It is my misfortune to have to present two more cases from the land of sorrow to the readers of Young India. I call Punjab the land of sorrow, because I find on the one hand a series of cases in which, if the records of cases are to be believed, a manifest injustice has been done, and on the other, an apparent determination on the part of the Punjab Government not to undo the wrong. For as I have already said in these columns, a mere reduction of sentences without admission of at least an error of judgment is no comfort to the men who protest their innocence or to the people at large who believe in their innocence and wish to see justice done. I must confess that I am uninterested in reduction of sentences if the prisoners are guilty and it is a crime to keep them in duress if they are innocent. The reader will see the petitions* on behalf of Mr. Gurudayal Singh and Dr. Mahomed Bashir. Both are high-spirited men — one a Sikh of culture, and other a Mohamedan doctor having before him a life full of promise. If they have waged war, if they have incited to murder, there can be no question of remission of the sentences passed against them. Therefore, the fact that Dr. Bashir's sentence of death has been commuted, whilst it must be a matter of some feeble consolation to Mrs. Bashir, can be none to Dr. Bashir or to the public.
Let us glance at Mr. Gurudayal Singh's case. His brother has sent me a long letter asking me even to publish it. As the main facts are contained in the petition, I refrain from publishing the letter for fear of tiring the reader, but I will make use of such statements from it as may be necessary to demonstrate the enormity of the injustice done in the case. "He only attended," says the brother, "the constitutional and the orderly meeting of the 6th April. He was on the 14th and 15th confined to bed. The local sub-assistant surgeon (Government employee) attended on him, gave his prescription, which I am sending to you in original along with the papers." I have seen this prescription. "Seriously sick with appendicitis, my brother could not join the so-called unruly mob in breaking the glass panes of the Tahsil windows." As regards prosecution witnesses against my brother I have only to add that my brother was not informed of the names of such persons. He knew them by seeing them in the court.... My brother was, as a matter of fact, not informed of the charge against him except through the mouth of the prosecution witnesses."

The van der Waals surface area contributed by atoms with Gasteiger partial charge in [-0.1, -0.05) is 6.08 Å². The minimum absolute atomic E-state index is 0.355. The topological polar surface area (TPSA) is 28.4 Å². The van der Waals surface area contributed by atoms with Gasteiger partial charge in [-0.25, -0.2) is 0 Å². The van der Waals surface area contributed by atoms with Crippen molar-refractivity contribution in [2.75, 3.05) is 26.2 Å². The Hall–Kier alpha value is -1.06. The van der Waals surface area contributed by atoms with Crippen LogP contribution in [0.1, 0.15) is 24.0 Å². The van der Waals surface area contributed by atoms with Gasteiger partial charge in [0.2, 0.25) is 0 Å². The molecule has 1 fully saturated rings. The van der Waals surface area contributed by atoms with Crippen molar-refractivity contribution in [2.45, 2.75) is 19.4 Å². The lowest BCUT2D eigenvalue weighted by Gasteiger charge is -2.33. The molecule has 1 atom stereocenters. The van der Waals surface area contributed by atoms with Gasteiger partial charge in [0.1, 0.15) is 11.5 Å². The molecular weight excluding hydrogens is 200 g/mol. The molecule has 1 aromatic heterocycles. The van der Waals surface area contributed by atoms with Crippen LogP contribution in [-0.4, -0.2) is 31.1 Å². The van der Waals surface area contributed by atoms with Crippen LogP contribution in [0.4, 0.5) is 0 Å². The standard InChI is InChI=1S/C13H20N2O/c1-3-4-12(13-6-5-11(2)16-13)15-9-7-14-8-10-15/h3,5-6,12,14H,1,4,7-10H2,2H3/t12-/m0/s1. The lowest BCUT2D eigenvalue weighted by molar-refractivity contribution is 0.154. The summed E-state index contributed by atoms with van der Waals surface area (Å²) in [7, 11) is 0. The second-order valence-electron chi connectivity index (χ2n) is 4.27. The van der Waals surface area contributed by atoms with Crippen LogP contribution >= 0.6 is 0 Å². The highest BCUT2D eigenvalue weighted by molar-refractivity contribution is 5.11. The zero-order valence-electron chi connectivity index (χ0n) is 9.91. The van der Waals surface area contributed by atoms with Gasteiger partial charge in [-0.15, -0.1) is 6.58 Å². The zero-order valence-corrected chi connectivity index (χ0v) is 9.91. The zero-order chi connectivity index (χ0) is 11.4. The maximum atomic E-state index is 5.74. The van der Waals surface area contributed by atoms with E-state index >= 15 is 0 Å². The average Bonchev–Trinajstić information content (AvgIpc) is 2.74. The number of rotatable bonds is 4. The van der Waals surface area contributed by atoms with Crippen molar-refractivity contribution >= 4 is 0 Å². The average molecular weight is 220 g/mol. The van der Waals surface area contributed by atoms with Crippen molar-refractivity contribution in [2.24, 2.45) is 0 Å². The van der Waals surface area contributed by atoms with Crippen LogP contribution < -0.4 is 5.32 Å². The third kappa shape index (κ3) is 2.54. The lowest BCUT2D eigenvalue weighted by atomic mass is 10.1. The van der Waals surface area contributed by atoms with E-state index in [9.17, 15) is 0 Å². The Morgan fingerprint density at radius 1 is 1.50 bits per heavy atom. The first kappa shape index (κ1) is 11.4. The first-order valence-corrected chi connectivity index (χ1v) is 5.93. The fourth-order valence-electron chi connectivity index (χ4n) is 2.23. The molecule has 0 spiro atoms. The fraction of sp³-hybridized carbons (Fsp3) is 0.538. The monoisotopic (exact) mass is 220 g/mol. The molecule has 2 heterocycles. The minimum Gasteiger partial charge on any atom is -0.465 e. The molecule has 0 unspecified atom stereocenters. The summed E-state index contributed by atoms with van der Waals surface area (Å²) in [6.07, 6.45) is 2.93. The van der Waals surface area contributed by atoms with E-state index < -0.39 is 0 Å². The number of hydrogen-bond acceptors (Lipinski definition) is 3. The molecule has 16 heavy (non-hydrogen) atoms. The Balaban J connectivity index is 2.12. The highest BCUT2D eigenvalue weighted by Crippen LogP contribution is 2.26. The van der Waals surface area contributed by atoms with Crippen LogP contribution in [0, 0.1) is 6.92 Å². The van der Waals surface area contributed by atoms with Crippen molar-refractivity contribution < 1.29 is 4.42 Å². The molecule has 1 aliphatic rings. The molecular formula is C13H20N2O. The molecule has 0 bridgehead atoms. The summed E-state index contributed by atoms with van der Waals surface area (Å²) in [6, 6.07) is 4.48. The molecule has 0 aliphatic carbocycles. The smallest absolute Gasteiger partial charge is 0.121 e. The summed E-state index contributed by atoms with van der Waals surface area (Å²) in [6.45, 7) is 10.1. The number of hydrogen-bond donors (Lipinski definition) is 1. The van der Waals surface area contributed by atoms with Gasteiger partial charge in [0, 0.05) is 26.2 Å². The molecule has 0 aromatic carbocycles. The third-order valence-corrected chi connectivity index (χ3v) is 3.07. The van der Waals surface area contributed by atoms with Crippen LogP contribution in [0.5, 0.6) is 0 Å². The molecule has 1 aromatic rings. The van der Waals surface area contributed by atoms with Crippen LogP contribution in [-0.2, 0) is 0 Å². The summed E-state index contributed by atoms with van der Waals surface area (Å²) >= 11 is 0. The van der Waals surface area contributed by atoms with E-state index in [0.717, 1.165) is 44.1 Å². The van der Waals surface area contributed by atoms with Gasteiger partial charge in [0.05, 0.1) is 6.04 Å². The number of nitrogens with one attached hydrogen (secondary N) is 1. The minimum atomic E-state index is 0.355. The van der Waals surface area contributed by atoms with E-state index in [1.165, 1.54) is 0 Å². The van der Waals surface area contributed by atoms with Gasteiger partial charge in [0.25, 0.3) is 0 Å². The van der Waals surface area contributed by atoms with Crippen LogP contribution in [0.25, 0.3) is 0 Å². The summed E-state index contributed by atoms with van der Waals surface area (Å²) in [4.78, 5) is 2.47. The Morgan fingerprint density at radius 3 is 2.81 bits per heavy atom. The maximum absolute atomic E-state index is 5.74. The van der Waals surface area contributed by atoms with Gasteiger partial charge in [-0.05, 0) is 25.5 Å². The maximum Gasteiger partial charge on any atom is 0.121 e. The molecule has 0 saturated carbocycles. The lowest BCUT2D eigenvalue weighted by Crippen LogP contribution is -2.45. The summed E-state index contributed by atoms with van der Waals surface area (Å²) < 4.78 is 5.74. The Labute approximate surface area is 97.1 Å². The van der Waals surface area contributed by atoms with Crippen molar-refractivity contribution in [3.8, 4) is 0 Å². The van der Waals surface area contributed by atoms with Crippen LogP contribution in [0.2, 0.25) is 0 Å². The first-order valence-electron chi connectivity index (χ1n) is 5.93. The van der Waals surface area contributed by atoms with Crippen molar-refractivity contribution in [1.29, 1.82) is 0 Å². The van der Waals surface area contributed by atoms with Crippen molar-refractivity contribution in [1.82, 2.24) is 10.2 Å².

I hold that if this statement is correct, it is enough to ensure Mr. Gurudayal Singh's discharge. No accused could thus be taken by surprise and expected where and when to plead. Surely he was entitled to see the charge, and not gather it through the prosecution witnesses. The letter in my possession then analyses the antecedents of the witnesses for the prosecution and shows the animus they had against the accused. Naturally the public cannot be expected to judge the credibility of witnesses upon ex parte statements made by or on behalf of the accused, but these statements show, if they are true, that an immense amount of perjury must have taken place on the part of the prosecution witnesses.' I admit that this case is not as clearly established on behalf of the prisoners as many others I have examined, for I have not the whole of the papers for presentation to the public. Bat assuming the truth of the statements made authentically on behalf of the prisoner, it is clear that the case required looking into.
Dr. Mahomed Bashir's is another such case. The pathetic petition by his wife and Dr. Bashir's statement itself before the court, which sentenced him to death, if true, show that the court's judgment had been completely warped. Dr. Bashir may or may not have lied, but the court had most decidedly nothing before it to warrant the remark that the defence evidence was worthless; for, Dr. Bashir, as will be seen from the statement published in another column,* categorically denied many of the statements and facts imputed to him. I do not intend to burden this criticism with any extracts from the very brief and business-like statement presented to the court by Dr. Bashir, but I would commend it to the careful attention of the reader. He cannot help the conclusion that the statement deserved a better fate than a contemptuous dismissal from the court.